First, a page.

Apple Shutting Down Stores In East Texas To Avoid Patent Trolling Cases In The Troll's Favorite Docket

from the oddities-of-patent-law dept

For nearly fifteen years, we’ve written about how patent trolls love East Texas, and spent years building an entire industry in some small Texas towns centered around patent trolling, and dragging companies from all over into east Texas to face lawsuits. Almost two years ago, we were pretty thrilled to see the Supreme Court slam the door on the most blatant jurisdiction shopping by patent trolls in the TC Heartland case. And while some of the East Texas judges have tried to come up with creative ways to reinterpret the Supreme Court’s ruling, so far that hasn’t worked that well.

Still, a key aspect of the TC Heartland case was that the proper venue was the judicial district where a company actually “resides,” which the Supreme Court suggested is where the company was incorporated and not just where it sold products. However, in that appeals court ruling mentioned above, interpreting part of the TC Heartland ruling, the Federal Circuit noted that there “must be a physical place in the district” as one part of a larger test. For lots of companies, that’s no big deal, but Apple (a company that faces more than its fair share of patent troll lawsuits) realized it had a problem: while it’s certainly not incorporated or headquartered in East Texas, it does have retail stores there. Or did. The company is shutting those stores down to prevent trolls from using that retail presence to argue East Texas is an appropriate venue.

Oh and just to put an exclamation point on the reason why it did so: it’s opening a new store juuuuuuuuuuuuuuust over the border into the Northern District of Texas. Apple’s not officially commenting on the reason for the closures/openings but… come on. MacRumors created this lovely “rough visualization” that drives the point home pretty clearly:

Not only did the overreach by judges in East Texas lead to the big industry of patent trolling they helped build up start to deflate, some of the blowback may be lots of companies — especially in the tech world — will simply refuse to have any presence in all of East Texas to avoid being an easy target for patent trolls.

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Companies: apple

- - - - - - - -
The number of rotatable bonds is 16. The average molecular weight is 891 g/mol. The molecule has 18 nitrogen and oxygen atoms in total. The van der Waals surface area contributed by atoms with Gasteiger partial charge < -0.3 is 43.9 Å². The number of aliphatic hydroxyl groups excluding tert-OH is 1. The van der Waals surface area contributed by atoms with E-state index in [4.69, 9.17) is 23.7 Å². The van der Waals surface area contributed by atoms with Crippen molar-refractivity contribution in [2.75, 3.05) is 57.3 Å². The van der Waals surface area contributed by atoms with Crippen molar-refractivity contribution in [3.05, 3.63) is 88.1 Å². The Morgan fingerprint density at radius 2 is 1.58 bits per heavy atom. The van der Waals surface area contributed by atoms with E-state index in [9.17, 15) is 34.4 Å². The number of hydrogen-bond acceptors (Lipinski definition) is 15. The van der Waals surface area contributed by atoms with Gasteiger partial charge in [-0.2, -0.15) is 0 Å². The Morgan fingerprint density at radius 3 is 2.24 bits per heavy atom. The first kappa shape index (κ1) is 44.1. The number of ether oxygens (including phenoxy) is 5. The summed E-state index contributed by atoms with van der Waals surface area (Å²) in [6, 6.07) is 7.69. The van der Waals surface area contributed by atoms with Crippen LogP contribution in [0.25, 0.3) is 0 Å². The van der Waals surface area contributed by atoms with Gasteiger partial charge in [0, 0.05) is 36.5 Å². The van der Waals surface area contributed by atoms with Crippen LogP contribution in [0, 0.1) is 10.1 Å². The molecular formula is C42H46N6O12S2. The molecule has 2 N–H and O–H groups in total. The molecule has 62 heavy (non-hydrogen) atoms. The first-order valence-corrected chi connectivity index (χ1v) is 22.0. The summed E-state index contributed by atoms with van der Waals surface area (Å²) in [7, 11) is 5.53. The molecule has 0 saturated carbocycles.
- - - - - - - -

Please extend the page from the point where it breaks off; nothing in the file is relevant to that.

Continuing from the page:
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Comments on “Apple Shutting Down Stores In East Texas To Avoid Patent Trolling Cases In The Troll's Favorite Docket”

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Daydream says:

Uh, I don’t think that’ll actually save them from patent trolls. After all, in the Megaupload case, the prosecution is arguing they have jurisdiction because Megaupload served American customers.
I could see a patent troll claiming that Apple has business in East Texas, by claiming that they provide services to customers living there.

(…Or was the Megaupload thing that Megaupload had servers on U.S. soil and that made it ‘located’ in the U.S.?)

TFG says:

Re: Re:

Somewhat different situations going on here. For one, this doesn’t involve copyright infringement, so the copyright maximalist industries and their bought legislation doesn’t necessarily have a stake in it.

Second, the whole geographical thing doesn’t have to do with whether the laws apply (they do) but rather which court the suit must be brought. In this case, as far as venue shopping goes, there’s a supreme court ruling already on the books that helps Apple out – which is the whole point of this article, so go read it again, and the other article it linked to, to get a fuller understanding of what’s happening here.

James Burkhardt (profile) says:

Re: Re:

One, you are looking at different laws (copyright vs patents), and two, you are looking at different types of courts (criminal vs civil). It seems there are a number of details you have failed to gather before commenting.

In Megaupload, there has been very little adversarial action in US courts. But the question that decision resolved was in that case is whether US criminal copyright law (and criminal forfeiture) could apply at all, not which district holds jurisdiction.